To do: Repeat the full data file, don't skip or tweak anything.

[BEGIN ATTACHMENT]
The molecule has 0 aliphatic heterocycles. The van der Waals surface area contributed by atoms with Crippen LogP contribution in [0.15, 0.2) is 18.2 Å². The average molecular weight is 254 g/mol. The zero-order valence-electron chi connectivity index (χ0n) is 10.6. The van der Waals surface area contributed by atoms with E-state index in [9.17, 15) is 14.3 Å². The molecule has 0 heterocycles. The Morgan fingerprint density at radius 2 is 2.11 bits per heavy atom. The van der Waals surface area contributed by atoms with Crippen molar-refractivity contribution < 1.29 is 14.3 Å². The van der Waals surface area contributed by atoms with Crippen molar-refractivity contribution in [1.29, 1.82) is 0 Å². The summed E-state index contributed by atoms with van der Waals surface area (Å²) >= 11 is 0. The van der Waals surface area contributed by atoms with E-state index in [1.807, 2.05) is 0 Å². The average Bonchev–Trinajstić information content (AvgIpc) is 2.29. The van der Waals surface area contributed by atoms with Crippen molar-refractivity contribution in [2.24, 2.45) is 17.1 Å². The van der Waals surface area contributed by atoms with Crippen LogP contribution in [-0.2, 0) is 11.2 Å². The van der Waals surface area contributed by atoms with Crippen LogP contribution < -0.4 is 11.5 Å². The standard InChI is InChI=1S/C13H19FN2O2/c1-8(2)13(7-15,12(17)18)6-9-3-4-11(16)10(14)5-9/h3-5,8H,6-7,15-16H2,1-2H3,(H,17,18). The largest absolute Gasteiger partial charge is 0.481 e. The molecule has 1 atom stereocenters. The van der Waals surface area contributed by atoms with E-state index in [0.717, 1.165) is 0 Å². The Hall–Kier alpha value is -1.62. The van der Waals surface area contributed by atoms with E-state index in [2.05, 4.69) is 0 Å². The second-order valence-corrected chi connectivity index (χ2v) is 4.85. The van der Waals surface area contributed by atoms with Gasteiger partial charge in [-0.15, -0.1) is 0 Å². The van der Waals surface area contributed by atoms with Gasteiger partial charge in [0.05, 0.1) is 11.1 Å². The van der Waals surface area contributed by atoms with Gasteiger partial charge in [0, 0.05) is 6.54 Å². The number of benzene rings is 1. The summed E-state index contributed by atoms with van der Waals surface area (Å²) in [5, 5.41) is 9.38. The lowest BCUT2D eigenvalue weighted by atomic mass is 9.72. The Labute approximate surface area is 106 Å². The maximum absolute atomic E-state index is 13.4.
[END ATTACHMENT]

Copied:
The molecule has 0 aliphatic heterocycles. The van der Waals surface area contributed by atoms with Crippen LogP contribution in [0.15, 0.2) is 18.2 Å². The average molecular weight is 254 g/mol. The zero-order valence-electron chi connectivity index (χ0n) is 10.6. The van der Waals surface area contributed by atoms with E-state index in [9.17, 15) is 14.3 Å². The molecule has 0 heterocycles. The Morgan fingerprint density at radius 2 is 2.11 bits per heavy atom. The van der Waals surface area contributed by atoms with Crippen molar-refractivity contribution < 1.29 is 14.3 Å². The van der Waals surface area contributed by atoms with Crippen molar-refractivity contribution in [1.29, 1.82) is 0 Å². The summed E-state index contributed by atoms with van der Waals surface area (Å²) >= 11 is 0. The van der Waals surface area contributed by atoms with E-state index in [1.807, 2.05) is 0 Å². The average Bonchev–Trinajstić information content (AvgIpc) is 2.29. The van der Waals surface area contributed by atoms with Crippen molar-refractivity contribution in [2.24, 2.45) is 17.1 Å². The van der Waals surface area contributed by atoms with Crippen LogP contribution in [-0.2, 0) is 11.2 Å². The van der Waals surface area contributed by atoms with Crippen LogP contribution < -0.4 is 11.5 Å². The standard InChI is InChI=1S/C13H19FN2O2/c1-8(2)13(7-15,12(17)18)6-9-3-4-11(16)10(14)5-9/h3-5,8H,6-7,15-16H2,1-2H3,(H,17,18). The largest absolute Gasteiger partial charge is 0.481 e. The molecule has 1 atom stereocenters. The van der Waals surface area contributed by atoms with E-state index in [0.717, 1.165) is 0 Å². The Hall–Kier alpha value is -1.62. The van der Waals surface area contributed by atoms with E-state index in [2.05, 4.69) is 0 Å². The second-order valence-corrected chi connectivity index (χ2v) is 4.85. The van der Waals surface area contributed by atoms with Gasteiger partial charge in [-0.15, -0.1) is 0 Å². The van der Waals surface area contributed by atoms with Gasteiger partial charge in [0.05, 0.1) is 11.1 Å². The van der Waals surface area contributed by atoms with Gasteiger partial charge in [0, 0.05) is 6.54 Å². The number of benzene rings is 1. The summed E-state index contributed by atoms with van der Waals surface area (Å²) in [5, 5.41) is 9.38. The lowest BCUT2D eigenvalue weighted by atomic mass is 9.72. The Labute approximate surface area is 106 Å². The maximum absolute atomic E-state index is 13.4.